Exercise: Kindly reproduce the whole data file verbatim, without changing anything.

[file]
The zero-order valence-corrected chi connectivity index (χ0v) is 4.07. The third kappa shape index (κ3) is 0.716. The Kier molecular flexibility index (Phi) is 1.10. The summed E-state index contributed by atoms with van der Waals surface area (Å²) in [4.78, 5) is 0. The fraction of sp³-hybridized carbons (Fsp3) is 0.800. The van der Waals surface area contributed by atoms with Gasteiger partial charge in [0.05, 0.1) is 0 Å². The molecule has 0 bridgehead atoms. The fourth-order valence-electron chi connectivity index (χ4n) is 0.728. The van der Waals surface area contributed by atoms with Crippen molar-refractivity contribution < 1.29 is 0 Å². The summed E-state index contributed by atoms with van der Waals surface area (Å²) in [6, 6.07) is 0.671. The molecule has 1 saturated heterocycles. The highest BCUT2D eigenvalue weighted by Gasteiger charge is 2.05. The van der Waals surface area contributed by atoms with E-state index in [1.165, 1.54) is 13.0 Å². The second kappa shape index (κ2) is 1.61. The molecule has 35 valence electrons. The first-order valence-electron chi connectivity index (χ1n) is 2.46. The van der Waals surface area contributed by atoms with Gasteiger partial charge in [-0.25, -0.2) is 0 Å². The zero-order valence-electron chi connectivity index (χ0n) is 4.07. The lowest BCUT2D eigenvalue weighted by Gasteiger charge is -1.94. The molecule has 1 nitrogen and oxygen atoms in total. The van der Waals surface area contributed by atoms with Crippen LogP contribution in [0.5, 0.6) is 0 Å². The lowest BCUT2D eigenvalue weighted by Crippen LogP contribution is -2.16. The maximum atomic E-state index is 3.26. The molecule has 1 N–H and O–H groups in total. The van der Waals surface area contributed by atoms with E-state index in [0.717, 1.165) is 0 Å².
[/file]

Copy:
The zero-order valence-corrected chi connectivity index (χ0v) is 4.07. The third kappa shape index (κ3) is 0.716. The Kier molecular flexibility index (Phi) is 1.10. The summed E-state index contributed by atoms with van der Waals surface area (Å²) in [4.78, 5) is 0. The fraction of sp³-hybridized carbons (Fsp3) is 0.800. The van der Waals surface area contributed by atoms with Gasteiger partial charge in [0.05, 0.1) is 0 Å². The molecule has 0 bridgehead atoms. The fourth-order valence-electron chi connectivity index (χ4n) is 0.728. The van der Waals surface area contributed by atoms with Crippen molar-refractivity contribution < 1.29 is 0 Å². The summed E-state index contributed by atoms with van der Waals surface area (Å²) in [6, 6.07) is 0.671. The molecule has 1 saturated heterocycles. The highest BCUT2D eigenvalue weighted by Gasteiger charge is 2.05. The van der Waals surface area contributed by atoms with E-state index in [1.165, 1.54) is 13.0 Å². The second kappa shape index (κ2) is 1.61. The molecule has 35 valence electrons. The first-order valence-electron chi connectivity index (χ1n) is 2.46. The van der Waals surface area contributed by atoms with Gasteiger partial charge in [-0.25, -0.2) is 0 Å². The zero-order valence-electron chi connectivity index (χ0n) is 4.07. The lowest BCUT2D eigenvalue weighted by Gasteiger charge is -1.94. The molecule has 1 nitrogen and oxygen atoms in total. The van der Waals surface area contributed by atoms with Crippen LogP contribution in [0.5, 0.6) is 0 Å². The lowest BCUT2D eigenvalue weighted by Crippen LogP contribution is -2.16. The maximum atomic E-state index is 3.26. The molecule has 1 N–H and O–H groups in total. The van der Waals surface area contributed by atoms with E-state index in [0.717, 1.165) is 0 Å².